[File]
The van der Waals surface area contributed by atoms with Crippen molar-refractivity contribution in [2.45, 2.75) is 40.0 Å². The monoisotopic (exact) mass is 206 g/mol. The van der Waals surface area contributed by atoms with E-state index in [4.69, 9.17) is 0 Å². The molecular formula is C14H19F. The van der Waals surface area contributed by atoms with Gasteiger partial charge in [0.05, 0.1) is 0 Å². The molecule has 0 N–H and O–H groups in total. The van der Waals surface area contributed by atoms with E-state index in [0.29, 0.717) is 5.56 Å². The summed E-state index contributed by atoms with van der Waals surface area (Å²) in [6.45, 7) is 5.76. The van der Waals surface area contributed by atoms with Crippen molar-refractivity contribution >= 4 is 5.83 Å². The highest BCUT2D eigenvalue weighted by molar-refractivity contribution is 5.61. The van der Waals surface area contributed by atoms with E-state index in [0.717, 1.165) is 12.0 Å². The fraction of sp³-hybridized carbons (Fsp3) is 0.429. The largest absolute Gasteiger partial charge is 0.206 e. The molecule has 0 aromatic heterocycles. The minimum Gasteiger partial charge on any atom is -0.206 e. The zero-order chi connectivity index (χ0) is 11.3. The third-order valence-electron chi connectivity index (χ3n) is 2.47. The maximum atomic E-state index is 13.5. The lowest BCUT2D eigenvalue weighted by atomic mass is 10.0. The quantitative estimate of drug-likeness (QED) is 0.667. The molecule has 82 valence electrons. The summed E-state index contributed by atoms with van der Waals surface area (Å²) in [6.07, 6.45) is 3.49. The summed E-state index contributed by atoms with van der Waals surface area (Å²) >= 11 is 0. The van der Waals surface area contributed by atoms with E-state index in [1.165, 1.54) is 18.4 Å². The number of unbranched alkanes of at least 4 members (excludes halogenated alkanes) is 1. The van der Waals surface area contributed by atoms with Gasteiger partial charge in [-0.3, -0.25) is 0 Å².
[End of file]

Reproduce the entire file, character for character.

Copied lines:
The van der Waals surface area contributed by atoms with Crippen molar-refractivity contribution in [2.45, 2.75) is 40.0 Å². The monoisotopic (exact) mass is 206 g/mol. The van der Waals surface area contributed by atoms with E-state index in [4.69, 9.17) is 0 Å². The molecular formula is C14H19F. The van der Waals surface area contributed by atoms with Gasteiger partial charge in [0.05, 0.1) is 0 Å². The molecule has 0 N–H and O–H groups in total. The van der Waals surface area contributed by atoms with E-state index in [0.29, 0.717) is 5.56 Å². The summed E-state index contributed by atoms with van der Waals surface area (Å²) in [6.45, 7) is 5.76. The van der Waals surface area contributed by atoms with Crippen molar-refractivity contribution >= 4 is 5.83 Å². The highest BCUT2D eigenvalue weighted by molar-refractivity contribution is 5.61. The van der Waals surface area contributed by atoms with E-state index in [0.717, 1.165) is 12.0 Å². The fraction of sp³-hybridized carbons (Fsp3) is 0.429. The largest absolute Gasteiger partial charge is 0.206 e. The molecule has 0 aromatic heterocycles. The minimum Gasteiger partial charge on any atom is -0.206 e. The zero-order chi connectivity index (χ0) is 11.3. The third-order valence-electron chi connectivity index (χ3n) is 2.47. The maximum atomic E-state index is 13.5. The lowest BCUT2D eigenvalue weighted by atomic mass is 10.0. The quantitative estimate of drug-likeness (QED) is 0.667. The molecule has 82 valence electrons. The summed E-state index contributed by atoms with van der Waals surface area (Å²) in [6.07, 6.45) is 3.49. The summed E-state index contributed by atoms with van der Waals surface area (Å²) >= 11 is 0. The van der Waals surface area contributed by atoms with E-state index in [1.165, 1.54) is 18.4 Å². The number of unbranched alkanes of at least 4 members (excludes halogenated alkanes) is 1. The van der Waals surface area contributed by atoms with Gasteiger partial charge in [-0.3, -0.25) is 0 Å².